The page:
FIG. 15 shows a block circuit diagram for this procedure. In addition to memories 301, 302 and 303, an address counter 306, a demultiplexer 305 and a logical selection circuit 304 are shown. Address counter 306 produces an n-bit digital signal on address bus 310 such that all possible memory cell locations of memories 301, 302 and 303 may be addressed. Thus, if 2^{10} memory cells are to be addressed, address counter 306 must produce a 10-bit word. Address bus 310 is fed to the address inputs of memories 301, 302 and 303 as well as to the input of logical selection circuit 304. If a particular address word is produced on bus 310, then the numerical value stored in the memory cells of memories 301 and 302 corresponding to this address are read out via data busses 311 and 312 and the data on data bus 315 are written into the memory cell addressed by this address in memory 303. Data busses 311 and 312 are fed to demultiplexer 305 who transfers either the information on bus 311 or the information on bus 312 to data bus 315. Which of these bus information are transferred depends on the signal state of control line 314. If the signal on line 314 is logically 1 then the information on bus 312 is transferred. Otherwise, the information on bus 311 is transferred. The transferred data are fed via bus 315 to the data input of memory 303 and then written into the memory cell which corresponds to the memory cell where they stem from.

FIG. 16 shows an example for a logical selection circuit corresponding to the example given with FIGS. 2, 3 and 8. It consists of five inverters 502, 506, 512, 514 and 516, three two-input AND gates 504, 508 and 524, two three-input AND gates 518 and 520 and two OR gates 510 and 522. The circuit has 10 inputs A_{0} to A_{9} which together form an address bus. This bus corresponds to address bus 310 of FIG. 15.

Only five of the 10 inputs are used. Input A_{0} is fed to the second input of AND gate 518 and via inverter 516 to the third input of AND gate 520. Input A_{1} is fed to the third input of AND gate 518 and via inverter 514 to the second input of AND gate 520. Input A_{2} is fed to the first input of AND gate 520 and via inverter 512 to the first input of AND gate 518. The output of AND gate 518 is thus logically 1 if A_{2} A_{1} A_{0} is 011. And the output of AND gate 520 is logically 1 if A_{2} A_{1} A_{0} is 100. The outputs of gates 518 and 520 are fed to the two inputs of OR gate 522 the output of which thus is logically 1 if A_{2} A_{1} A_{0} is 011 or 100.

Input A_{6} is fed to the second input of AND gate 508 and via inverter 502 to the second input of AND gate 504. Input A_{7} is connected to the first input of AND gate 504 and via inverter 506 to the first input of AND gate 508. The output of gate 504 is thus logically 1 if A_{7} A_{6} is 10 and the output of gate 508 is logically 1 if A_{7} A_{6} is 01. The outputs of gates 504 and 508 are connected to OR gate 510 which produces at its output a signal which is logically 1 if A_{7} A_{6} is 01 or 10.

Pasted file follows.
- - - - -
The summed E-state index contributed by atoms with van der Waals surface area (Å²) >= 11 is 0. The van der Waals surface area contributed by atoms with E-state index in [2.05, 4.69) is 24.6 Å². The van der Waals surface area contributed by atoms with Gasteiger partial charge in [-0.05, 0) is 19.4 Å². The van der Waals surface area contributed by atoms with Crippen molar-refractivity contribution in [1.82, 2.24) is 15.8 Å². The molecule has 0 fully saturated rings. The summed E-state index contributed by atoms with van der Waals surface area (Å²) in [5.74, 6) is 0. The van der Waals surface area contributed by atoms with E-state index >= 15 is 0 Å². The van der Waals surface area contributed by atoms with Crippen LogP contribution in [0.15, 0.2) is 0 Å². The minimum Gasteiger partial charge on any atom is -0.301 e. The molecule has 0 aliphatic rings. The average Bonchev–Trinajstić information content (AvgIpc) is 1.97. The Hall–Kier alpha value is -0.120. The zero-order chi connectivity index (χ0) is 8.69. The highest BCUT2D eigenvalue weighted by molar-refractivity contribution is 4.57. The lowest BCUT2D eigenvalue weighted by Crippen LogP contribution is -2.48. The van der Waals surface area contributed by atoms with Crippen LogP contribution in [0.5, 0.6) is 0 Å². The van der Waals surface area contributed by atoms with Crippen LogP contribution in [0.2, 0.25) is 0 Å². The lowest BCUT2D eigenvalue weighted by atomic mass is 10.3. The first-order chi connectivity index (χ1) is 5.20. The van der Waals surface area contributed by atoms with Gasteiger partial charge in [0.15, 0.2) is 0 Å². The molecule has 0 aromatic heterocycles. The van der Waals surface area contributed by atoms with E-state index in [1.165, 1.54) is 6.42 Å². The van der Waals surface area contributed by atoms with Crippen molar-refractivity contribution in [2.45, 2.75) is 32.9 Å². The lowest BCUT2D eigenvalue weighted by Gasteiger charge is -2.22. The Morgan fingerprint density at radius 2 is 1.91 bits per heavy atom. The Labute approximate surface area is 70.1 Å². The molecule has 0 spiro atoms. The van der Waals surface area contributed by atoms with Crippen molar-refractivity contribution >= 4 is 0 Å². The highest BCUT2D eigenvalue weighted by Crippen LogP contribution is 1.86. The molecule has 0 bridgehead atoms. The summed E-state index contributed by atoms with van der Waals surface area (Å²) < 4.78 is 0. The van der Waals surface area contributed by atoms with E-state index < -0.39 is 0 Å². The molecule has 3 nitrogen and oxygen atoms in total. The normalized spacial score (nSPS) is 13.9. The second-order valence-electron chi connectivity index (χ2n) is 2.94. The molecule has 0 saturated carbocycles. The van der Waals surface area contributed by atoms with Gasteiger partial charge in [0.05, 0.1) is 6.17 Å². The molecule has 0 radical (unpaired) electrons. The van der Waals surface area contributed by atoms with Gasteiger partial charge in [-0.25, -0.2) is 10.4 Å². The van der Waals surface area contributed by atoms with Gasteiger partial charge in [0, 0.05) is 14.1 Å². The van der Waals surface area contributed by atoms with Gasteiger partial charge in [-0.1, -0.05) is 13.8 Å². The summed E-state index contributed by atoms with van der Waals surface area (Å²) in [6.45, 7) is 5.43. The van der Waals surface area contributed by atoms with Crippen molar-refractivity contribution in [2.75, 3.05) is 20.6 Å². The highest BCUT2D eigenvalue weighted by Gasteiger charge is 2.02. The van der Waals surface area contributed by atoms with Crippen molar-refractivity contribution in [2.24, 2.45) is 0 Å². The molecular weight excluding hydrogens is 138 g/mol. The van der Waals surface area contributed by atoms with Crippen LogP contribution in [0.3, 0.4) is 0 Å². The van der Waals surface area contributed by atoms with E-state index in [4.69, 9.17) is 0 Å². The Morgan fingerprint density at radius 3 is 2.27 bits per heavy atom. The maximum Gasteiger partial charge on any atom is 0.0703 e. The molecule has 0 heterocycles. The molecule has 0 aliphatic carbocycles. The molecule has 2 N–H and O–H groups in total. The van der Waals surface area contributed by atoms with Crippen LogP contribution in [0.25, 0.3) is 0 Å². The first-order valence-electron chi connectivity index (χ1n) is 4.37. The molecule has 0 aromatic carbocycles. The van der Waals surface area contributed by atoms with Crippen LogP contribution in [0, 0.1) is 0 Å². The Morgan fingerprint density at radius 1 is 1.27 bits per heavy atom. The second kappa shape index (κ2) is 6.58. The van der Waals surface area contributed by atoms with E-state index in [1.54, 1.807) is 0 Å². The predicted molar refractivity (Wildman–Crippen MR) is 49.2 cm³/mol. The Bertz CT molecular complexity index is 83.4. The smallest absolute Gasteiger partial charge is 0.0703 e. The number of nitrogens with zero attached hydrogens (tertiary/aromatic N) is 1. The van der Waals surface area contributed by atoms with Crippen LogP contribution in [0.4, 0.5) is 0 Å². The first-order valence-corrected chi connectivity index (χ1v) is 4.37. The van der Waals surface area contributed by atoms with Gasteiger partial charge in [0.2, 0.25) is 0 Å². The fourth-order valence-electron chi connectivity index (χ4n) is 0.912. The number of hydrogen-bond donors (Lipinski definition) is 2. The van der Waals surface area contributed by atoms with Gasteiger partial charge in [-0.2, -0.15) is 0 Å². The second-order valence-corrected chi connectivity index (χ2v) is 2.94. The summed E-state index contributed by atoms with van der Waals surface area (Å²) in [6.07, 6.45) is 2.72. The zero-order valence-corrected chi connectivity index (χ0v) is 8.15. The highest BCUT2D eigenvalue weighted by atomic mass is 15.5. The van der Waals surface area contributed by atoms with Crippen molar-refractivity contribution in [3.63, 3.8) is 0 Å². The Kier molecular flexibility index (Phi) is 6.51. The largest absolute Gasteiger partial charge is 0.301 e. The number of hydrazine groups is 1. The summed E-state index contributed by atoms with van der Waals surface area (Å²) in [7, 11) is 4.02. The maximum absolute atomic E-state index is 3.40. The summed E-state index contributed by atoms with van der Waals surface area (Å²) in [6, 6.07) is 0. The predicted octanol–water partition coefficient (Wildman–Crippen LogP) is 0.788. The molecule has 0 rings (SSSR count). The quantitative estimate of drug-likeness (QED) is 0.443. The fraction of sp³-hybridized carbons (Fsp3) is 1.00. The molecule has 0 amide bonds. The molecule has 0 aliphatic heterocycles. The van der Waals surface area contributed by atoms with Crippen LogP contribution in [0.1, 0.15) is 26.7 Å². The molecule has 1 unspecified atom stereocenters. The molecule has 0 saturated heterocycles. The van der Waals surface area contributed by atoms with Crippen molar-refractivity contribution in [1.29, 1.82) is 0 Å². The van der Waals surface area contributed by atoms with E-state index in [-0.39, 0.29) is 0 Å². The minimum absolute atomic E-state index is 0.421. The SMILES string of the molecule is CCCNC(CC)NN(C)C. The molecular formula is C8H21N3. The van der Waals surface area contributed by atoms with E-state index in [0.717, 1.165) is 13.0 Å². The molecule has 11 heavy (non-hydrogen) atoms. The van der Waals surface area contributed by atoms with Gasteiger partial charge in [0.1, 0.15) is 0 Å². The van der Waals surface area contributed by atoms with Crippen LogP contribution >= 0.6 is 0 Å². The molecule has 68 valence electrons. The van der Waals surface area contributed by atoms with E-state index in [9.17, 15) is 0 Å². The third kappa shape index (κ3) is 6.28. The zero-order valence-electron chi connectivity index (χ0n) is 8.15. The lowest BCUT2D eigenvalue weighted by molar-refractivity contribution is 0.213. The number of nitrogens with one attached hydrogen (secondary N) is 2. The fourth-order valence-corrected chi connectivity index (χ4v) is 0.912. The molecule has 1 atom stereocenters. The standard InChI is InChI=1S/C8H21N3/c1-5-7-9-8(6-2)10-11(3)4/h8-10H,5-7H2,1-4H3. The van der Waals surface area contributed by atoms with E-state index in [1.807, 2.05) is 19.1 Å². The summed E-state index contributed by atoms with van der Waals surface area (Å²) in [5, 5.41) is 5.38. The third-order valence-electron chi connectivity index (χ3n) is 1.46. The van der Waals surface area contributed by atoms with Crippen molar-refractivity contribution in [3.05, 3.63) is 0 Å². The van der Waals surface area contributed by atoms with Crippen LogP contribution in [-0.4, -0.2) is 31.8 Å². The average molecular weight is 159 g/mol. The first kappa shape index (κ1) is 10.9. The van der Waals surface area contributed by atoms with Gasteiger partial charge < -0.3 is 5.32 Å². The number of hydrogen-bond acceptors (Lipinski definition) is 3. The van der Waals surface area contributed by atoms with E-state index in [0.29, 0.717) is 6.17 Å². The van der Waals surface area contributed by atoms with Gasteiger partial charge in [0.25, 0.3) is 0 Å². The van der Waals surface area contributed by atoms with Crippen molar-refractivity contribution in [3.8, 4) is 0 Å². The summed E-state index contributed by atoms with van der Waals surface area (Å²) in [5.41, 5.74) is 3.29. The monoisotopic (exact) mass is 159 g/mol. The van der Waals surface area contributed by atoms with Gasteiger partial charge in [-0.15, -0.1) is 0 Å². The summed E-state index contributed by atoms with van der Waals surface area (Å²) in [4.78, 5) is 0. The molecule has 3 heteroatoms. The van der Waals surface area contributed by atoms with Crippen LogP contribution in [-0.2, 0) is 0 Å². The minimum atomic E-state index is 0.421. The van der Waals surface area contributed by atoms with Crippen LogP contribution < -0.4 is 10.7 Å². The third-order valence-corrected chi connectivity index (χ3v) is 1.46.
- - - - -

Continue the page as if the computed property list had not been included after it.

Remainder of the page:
The outputs of gates 510 and 522 are fed to the two inputs of gate 524. Thus, the output of gate 524 which is the output of the circuit 304 of FIG. 15, is logically 1 if A_{7} A_{6} is 01 or 10 and if at the same time A_{2} A_{1} A_{0} is 011 or 100.

To clarify the situation, FIGS. 17a-17c are provided. Here the numerical values of memories 301 and 302 are again shown in FIGS. 17a and 17b for the first quadrant of the state plane. In contrast to the tables of FIGS. 2 and 3, only the numerical information of those memory cells is represented which are to be transferred to third memory 303. FIG. 17c shows the superposition of the tables in FIGS. 17a and 17b thus resulting in the same table as in FIG. 8. The x-position of a memory cell in these tables may be expressed by a five-bit word A_{4} A_{3} A_{2} A_{1} A_{0} where A_{0} is the least significant bit. The x-positions of the marked cells in the table of FIG. 17b are thus expressed as 10011, 10100, 11011 and 11101. (In a complete table representing all four quadrants of the state plane, words 00011, 00100, 01011 and 01101 had to be added). The x-position of these cells is thus described by the bit combination A_{2} A_{1} A_{0} =011 or A_{2} A_{1} A_{0} =100. The y-position of a memory cell in the table may also be expressed by a five-bit word: A_{9} A_{8} A_{7} A_{6} A_{5} where A_{5} is the least significant bit. The y-positions of the marked cells in the table are 10010, 10011, 10100, 10101, 11010, 11011, 11100 and 11101. (In a complete table representing all four quadrants of the state plane, words 00010, 00011, 00100, 00101, 01010, 01011, 01100 and 01101 had to be added). The y-position of these cells is thus described by the bit combination A_{7} A_{6} =01 or A_{7} A_{6} =10. If a memory cell is described by A_{2} A_{1} A_{0} =100 or 011 and if at the same time of the cell is described by A_{7} A_{6} =10 or by 01, then exactly one of the marked cells of FIG. 17b (including the corresponding cells of the three other quadrants) is addressed. This shows that the output of the circuit 304 of FIG. 15 is logically 1 if one of these marked cells is addressed and it is logically 0 otherwise.